Tonight's Democratic debate — the first one-on-one showdown between Hillary Clinton and Bernie Sanders— comes 1) after the close race in Iowa, 2) five days before Tuesday's New Hampshire primary, and 3) as the party appears more divided than at any point during the Obama Era. Who is a progressive? (Sanders yesterday charged that anyone who takes money from Wall Street and has a Super PAC doesn't meet the standard, while Clinton replied that Sanders' purity test would disqualify many in her party.) Who is the *real* Democrat in this race? (Clinton has listed her long time working for the party, while Sanders has never associated with it until now.) What is the best way to create political change? (Is it through Clinton's experience and perseverance? Or Sanders' revolution?) And what is the top job for the next Democratic president? (Is it protecting the gains made over the last seven years and improving them at the margins? Or is it by going in a completely different direction?)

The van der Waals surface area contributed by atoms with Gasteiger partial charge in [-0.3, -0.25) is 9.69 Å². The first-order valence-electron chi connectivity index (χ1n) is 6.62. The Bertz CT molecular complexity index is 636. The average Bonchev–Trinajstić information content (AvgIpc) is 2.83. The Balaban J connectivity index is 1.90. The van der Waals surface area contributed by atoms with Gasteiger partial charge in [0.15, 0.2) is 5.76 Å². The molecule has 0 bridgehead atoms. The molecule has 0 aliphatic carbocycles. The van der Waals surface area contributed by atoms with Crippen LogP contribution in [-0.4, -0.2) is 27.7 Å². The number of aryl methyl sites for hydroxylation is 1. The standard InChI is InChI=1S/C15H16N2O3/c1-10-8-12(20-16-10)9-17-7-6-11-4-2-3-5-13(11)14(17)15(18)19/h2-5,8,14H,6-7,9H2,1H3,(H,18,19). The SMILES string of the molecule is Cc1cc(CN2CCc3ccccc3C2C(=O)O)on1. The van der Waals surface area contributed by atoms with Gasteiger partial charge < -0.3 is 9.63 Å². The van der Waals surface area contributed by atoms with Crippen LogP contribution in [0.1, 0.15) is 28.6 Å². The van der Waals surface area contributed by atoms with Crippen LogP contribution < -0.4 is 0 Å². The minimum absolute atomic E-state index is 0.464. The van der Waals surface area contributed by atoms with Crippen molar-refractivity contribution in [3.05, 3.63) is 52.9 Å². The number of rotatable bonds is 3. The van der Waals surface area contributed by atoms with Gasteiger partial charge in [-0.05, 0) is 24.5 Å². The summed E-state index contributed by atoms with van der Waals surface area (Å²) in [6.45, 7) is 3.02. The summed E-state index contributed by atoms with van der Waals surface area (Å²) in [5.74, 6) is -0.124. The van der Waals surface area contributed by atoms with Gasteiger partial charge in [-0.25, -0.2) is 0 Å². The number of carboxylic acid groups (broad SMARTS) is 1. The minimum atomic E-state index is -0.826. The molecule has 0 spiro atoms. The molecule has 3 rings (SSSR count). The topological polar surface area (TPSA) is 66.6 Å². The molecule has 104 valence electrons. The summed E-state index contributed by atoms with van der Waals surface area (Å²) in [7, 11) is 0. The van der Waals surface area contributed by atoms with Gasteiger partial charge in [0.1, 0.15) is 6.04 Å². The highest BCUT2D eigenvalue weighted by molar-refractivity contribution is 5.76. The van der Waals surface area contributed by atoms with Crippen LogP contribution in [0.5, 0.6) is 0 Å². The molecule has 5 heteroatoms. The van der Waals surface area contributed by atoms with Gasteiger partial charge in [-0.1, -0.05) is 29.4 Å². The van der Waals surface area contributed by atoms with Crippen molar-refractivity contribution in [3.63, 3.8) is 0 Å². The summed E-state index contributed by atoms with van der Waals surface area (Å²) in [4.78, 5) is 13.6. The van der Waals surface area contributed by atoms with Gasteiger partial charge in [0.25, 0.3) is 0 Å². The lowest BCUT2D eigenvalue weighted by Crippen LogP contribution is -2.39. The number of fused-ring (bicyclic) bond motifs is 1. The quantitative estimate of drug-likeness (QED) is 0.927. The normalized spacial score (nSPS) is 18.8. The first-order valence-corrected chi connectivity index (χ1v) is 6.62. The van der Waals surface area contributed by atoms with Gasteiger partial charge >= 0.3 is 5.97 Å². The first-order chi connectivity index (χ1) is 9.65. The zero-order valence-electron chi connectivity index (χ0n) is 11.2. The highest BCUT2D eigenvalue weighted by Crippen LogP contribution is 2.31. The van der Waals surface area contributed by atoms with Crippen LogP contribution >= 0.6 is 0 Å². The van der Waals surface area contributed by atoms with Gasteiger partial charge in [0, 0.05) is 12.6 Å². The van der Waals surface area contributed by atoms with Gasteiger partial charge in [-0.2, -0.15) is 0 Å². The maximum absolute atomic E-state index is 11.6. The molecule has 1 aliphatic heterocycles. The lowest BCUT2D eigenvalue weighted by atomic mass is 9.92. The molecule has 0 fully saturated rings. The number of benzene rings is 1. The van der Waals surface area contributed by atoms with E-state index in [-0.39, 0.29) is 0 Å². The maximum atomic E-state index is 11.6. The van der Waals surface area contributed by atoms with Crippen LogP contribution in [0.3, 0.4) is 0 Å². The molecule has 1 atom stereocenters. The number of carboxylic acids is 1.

Bernie Sanders maintains a significant double-digit lead over Hillary Clinton in New Hampshire, according to an NBC News/Wall Street/Marist poll conducted after Clinton's narrow apparent win in Monday's Iowa caucuses. Sanders gets the support of 58 percent of likely Democratic primary voters, while Clinton gets 38 percent -- essentially unchanged from last week's NBC/WSJ/Marist poll, which showed Sanders ahead by a 57 percent-to-38 percent margin in the Granite State.